Negative yields: Charting the surge in sliding rates; High internet use and state support help countries ditch cash

  • So-called “real” rates, adjusted for inflation, had often been negative, but before 2009 it was not thought feasible for nominal rates to dip below zero
  • In the wake of the global financial crisis of 2007-08, unusual measures became necessary and all leading policymakers adopted some form of quantitative easing
  • Roughly a quarter of the global bond market — including both government and corporate debt — now trades at sub-zero yields. Only 3 percent of the global bond market now yields more than 5 percent — the lowest on record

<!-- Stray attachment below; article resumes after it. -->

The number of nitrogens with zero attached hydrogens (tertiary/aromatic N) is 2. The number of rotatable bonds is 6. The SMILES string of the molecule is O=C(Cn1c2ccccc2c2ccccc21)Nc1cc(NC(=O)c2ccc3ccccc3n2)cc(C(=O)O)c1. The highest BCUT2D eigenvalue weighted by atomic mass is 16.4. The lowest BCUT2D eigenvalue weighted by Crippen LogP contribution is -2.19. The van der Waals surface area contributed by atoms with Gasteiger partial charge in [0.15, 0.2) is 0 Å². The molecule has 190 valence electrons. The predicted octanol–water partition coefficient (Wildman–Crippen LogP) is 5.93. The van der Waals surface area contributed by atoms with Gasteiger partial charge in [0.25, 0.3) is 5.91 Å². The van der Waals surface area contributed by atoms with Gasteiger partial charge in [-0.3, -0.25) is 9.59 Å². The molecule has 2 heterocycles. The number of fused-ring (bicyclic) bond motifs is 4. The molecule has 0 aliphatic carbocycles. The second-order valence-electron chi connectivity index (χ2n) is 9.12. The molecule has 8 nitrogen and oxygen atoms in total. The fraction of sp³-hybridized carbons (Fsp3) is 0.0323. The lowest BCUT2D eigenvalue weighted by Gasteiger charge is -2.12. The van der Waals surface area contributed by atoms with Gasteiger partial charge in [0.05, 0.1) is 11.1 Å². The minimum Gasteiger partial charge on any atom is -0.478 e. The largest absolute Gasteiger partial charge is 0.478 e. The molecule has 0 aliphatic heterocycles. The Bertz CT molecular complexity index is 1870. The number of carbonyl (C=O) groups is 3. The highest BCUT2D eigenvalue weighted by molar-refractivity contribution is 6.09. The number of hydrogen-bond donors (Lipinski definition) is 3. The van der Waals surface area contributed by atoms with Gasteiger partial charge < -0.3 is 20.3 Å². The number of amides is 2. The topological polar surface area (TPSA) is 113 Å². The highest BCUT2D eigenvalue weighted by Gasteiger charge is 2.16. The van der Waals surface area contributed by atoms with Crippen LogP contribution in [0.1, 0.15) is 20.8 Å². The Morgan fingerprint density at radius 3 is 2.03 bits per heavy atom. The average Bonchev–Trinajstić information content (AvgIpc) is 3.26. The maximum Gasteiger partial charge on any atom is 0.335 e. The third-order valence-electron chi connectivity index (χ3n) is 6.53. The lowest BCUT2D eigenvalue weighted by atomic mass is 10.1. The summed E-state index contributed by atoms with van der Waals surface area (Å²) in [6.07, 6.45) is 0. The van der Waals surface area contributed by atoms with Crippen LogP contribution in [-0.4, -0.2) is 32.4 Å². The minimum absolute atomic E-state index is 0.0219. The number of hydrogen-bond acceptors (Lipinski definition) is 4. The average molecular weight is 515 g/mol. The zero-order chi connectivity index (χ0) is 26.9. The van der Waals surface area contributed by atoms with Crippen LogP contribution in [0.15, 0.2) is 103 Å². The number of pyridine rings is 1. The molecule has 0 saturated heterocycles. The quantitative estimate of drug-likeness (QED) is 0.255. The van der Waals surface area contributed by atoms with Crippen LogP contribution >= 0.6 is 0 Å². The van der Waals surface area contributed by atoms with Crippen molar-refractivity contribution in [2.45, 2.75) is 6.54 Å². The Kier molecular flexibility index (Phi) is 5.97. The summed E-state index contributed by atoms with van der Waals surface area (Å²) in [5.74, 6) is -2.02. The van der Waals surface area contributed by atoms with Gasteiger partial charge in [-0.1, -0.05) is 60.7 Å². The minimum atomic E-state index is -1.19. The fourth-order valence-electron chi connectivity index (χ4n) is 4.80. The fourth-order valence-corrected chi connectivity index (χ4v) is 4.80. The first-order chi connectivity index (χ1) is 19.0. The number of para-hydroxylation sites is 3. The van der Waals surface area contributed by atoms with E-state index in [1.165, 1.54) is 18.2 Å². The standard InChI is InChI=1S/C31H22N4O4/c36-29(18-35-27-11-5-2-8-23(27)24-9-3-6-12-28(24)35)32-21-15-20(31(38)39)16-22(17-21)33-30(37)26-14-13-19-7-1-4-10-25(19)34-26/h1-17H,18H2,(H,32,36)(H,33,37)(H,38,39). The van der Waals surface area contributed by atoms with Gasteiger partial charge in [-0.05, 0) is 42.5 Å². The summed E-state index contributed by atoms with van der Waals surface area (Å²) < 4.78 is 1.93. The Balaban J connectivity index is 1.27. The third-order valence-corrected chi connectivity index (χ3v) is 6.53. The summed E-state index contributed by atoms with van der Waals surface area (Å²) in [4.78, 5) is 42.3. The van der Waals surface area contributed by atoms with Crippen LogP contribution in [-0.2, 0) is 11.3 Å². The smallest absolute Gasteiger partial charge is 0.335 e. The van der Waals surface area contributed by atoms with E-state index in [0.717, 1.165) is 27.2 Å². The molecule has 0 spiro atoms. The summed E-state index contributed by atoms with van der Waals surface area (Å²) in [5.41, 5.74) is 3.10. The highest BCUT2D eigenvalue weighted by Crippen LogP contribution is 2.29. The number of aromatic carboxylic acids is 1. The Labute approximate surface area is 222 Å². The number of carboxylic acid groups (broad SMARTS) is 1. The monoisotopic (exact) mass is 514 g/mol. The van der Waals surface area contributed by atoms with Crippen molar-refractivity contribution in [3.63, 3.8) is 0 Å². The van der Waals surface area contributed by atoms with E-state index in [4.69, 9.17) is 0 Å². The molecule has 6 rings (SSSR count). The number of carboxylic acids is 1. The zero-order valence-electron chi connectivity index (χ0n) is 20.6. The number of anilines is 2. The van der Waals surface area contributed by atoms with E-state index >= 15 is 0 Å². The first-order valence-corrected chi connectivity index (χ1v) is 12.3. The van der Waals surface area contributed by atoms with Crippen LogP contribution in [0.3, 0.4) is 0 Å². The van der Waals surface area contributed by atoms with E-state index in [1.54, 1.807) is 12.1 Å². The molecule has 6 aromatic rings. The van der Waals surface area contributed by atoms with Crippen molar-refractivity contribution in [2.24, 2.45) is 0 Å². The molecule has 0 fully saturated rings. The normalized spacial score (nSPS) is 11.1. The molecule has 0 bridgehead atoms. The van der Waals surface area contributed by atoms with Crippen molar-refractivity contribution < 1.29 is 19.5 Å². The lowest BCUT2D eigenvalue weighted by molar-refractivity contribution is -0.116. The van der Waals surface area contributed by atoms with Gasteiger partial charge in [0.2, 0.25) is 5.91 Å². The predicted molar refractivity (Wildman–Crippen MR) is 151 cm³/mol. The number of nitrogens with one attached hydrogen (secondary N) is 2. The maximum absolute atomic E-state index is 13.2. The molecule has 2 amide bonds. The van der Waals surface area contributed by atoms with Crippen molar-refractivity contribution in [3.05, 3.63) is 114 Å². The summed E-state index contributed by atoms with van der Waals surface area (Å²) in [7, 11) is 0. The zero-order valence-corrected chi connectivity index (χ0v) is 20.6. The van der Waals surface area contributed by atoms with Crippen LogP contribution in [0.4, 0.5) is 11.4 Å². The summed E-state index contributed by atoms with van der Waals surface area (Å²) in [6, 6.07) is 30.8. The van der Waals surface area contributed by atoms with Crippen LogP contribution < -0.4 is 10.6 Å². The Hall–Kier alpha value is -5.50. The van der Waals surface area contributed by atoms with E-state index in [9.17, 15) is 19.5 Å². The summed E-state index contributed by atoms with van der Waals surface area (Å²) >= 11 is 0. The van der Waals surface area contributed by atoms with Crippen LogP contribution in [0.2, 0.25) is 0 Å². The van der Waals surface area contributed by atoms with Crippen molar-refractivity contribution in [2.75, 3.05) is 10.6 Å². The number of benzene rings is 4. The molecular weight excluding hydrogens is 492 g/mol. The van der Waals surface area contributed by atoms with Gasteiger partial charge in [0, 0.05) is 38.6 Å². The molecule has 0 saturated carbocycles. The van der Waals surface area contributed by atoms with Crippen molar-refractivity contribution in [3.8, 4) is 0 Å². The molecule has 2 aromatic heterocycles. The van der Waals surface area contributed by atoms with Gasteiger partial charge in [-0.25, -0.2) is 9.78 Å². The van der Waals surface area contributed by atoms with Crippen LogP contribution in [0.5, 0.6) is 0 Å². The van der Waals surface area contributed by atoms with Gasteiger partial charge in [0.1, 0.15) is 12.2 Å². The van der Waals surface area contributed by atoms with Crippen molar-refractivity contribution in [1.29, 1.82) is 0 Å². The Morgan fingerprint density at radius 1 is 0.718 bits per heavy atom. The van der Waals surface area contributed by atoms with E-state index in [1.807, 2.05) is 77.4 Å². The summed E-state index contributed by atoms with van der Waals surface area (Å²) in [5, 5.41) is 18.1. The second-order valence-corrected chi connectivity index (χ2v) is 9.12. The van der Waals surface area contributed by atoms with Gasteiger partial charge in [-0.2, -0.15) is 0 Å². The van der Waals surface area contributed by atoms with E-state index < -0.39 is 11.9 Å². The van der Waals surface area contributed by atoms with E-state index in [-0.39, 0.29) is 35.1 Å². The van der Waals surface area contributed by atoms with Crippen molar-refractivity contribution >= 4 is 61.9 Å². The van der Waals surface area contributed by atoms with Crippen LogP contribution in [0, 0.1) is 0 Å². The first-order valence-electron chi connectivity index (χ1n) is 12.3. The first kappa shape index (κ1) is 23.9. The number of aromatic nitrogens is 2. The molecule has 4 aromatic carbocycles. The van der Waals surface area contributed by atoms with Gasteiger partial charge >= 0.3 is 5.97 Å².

• Most transactions around the world are still conducted in cash. However, its share is falling rapidly, from 89% in 2013 to 77% today
  • Despite the attention paid to mobile banking in emerging markets, it is rich countries, with high financial inclusion and small informal economies, that have led the trend
  • So far, cash has proved stubbornly difficult to stamp out completely. Handling cash is expensive, as more payments become digital, this burden will fall on ever fewer stores, shoppers and banks
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